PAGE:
No lies!: Assistance provided to students in CubaWednesday, August 11, 2021
I took note of a recent letter to the editor published by the Jamaica Observer on the matter of students in Cuba, which went so far as to assert that I was lying about assistance given. I stand by the statement issued by the ministry on July 28, 2021, which answers most of the assertions made by the writer, some of which are likely to be based on misunderstandings and perhaps some communication failures.
I wish to assure the student in need, however, that the Ministry of Foreign Affairs and Foreign Trade recognises that access to supplies of basic items in Cuba has been disrupted. We empathise with him/her and all students in Cuba in these difficult and unusual circumstances and we are working to improve communication and support.
Through our embassy in Havana, we have, however, remained actively engaged in responding to regular consular requests of the student population, as well as the specific challenges now being experienced. Unfortunately, travel restrictions introduced an internal capacity constraint at the embassy, which further disrupted the ministry's efforts to organise shipments to students in Cuba in collaboration with their parents in Jamaica.
The challenges with clearance and delivery are significant, and shipping to Cuba is not simple, notwithstanding our geographic proximity. Some countries also have significant airlift into Cuba — this is not the situation of Jamaica. Alternatives are, however, being actively explored in light of the new temporary importation measures recently announced by the Government of Cuba.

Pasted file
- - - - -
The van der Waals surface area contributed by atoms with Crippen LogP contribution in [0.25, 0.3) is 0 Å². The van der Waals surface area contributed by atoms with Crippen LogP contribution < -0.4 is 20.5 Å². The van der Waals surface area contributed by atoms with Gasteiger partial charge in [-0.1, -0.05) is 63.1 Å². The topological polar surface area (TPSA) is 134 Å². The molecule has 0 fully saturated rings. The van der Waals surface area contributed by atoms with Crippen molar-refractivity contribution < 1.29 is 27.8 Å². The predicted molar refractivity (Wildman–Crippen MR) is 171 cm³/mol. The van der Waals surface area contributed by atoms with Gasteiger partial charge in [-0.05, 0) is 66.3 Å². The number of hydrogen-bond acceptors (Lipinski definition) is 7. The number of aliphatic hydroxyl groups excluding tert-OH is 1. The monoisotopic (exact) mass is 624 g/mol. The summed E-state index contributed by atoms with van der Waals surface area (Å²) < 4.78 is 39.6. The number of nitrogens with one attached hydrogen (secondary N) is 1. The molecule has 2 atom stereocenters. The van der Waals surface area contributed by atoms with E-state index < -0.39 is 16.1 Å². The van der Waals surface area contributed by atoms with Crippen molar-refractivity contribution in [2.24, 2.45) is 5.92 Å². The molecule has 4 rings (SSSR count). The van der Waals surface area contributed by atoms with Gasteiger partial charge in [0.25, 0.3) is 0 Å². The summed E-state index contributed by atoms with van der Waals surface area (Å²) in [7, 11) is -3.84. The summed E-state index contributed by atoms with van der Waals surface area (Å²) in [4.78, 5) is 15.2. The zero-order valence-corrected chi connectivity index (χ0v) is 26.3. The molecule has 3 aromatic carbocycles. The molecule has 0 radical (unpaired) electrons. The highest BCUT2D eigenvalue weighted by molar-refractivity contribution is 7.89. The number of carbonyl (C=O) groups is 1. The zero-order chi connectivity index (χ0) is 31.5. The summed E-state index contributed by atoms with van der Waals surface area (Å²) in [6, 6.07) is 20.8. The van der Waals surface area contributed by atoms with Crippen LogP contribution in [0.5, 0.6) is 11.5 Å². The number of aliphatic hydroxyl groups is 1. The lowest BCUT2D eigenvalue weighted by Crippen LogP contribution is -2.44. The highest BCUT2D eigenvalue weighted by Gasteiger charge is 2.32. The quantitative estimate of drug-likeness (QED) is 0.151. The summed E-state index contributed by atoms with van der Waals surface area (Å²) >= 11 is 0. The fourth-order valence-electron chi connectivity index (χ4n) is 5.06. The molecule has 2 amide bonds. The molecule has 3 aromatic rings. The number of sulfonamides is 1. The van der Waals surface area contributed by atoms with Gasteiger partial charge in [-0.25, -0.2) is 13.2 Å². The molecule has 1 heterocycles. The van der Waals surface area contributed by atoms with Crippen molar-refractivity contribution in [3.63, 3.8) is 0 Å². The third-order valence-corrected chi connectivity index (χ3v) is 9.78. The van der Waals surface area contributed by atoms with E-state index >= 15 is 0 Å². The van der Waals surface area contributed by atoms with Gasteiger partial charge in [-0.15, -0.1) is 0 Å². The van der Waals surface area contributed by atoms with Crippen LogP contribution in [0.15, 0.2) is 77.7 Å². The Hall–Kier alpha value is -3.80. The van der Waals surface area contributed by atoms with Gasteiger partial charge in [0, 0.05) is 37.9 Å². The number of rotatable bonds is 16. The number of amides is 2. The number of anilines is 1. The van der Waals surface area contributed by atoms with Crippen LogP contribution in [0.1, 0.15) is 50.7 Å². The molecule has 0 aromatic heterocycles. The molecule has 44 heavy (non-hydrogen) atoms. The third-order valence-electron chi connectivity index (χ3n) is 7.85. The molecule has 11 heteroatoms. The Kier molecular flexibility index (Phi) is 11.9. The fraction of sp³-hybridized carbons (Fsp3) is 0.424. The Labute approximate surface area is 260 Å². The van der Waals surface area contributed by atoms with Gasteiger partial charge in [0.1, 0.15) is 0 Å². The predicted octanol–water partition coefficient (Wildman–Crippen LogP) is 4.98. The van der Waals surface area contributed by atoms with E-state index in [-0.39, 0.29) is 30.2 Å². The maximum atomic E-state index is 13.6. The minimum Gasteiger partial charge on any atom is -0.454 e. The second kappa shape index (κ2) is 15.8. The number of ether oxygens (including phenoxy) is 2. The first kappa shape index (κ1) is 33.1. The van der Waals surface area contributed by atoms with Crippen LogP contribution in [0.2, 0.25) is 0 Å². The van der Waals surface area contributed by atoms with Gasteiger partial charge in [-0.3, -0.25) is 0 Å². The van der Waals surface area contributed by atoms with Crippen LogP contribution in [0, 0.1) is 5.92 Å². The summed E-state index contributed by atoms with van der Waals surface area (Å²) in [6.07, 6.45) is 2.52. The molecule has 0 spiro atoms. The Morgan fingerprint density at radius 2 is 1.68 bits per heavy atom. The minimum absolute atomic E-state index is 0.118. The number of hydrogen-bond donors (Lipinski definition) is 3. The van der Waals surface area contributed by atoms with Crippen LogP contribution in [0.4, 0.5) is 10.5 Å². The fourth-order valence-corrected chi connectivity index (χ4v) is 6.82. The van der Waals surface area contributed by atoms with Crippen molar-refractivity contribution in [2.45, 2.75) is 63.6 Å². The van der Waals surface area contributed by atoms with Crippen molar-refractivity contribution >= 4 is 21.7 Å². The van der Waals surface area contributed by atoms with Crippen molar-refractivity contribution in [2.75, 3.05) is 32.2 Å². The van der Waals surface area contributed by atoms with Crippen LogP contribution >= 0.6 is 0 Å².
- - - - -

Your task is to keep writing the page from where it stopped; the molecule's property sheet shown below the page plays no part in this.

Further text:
As the situation unfolds the ministry is working to improve coordinated engagement with student groups across Cuba. It might interest the student and the public to note, for example, that in this situation we have been advised of more than 30 students in Cuba who entered privately, who never registered with the embassy or otherwise contacted the Ministry of Foreign Affairs and Foreign Trade, and who form part of the group also seeking assistance.
We have been working to determine the most urgent needs of the students who have not returned home, as well as the best way forward in these complex circumstances. We are, therefore, consulting with parents and other representative groups, as well as interested stakeholders in both the public and private sectors.
Most recently, on Wednesday, August 4, the ministry convened a virtual meeting with a representative group of parents, students, and the relevant government agencies. Signals coming from that meeting are extremely positive and we will reconvene as soon as possible when there are firm proposals and actions on which we can report. Students and their families can be assured that we are building on the mutual understanding reached to address the students' immediate needs in the shortest time.
Senator Kamina Johnson Smith
Minister of Foreign Affairs and Foreign Trade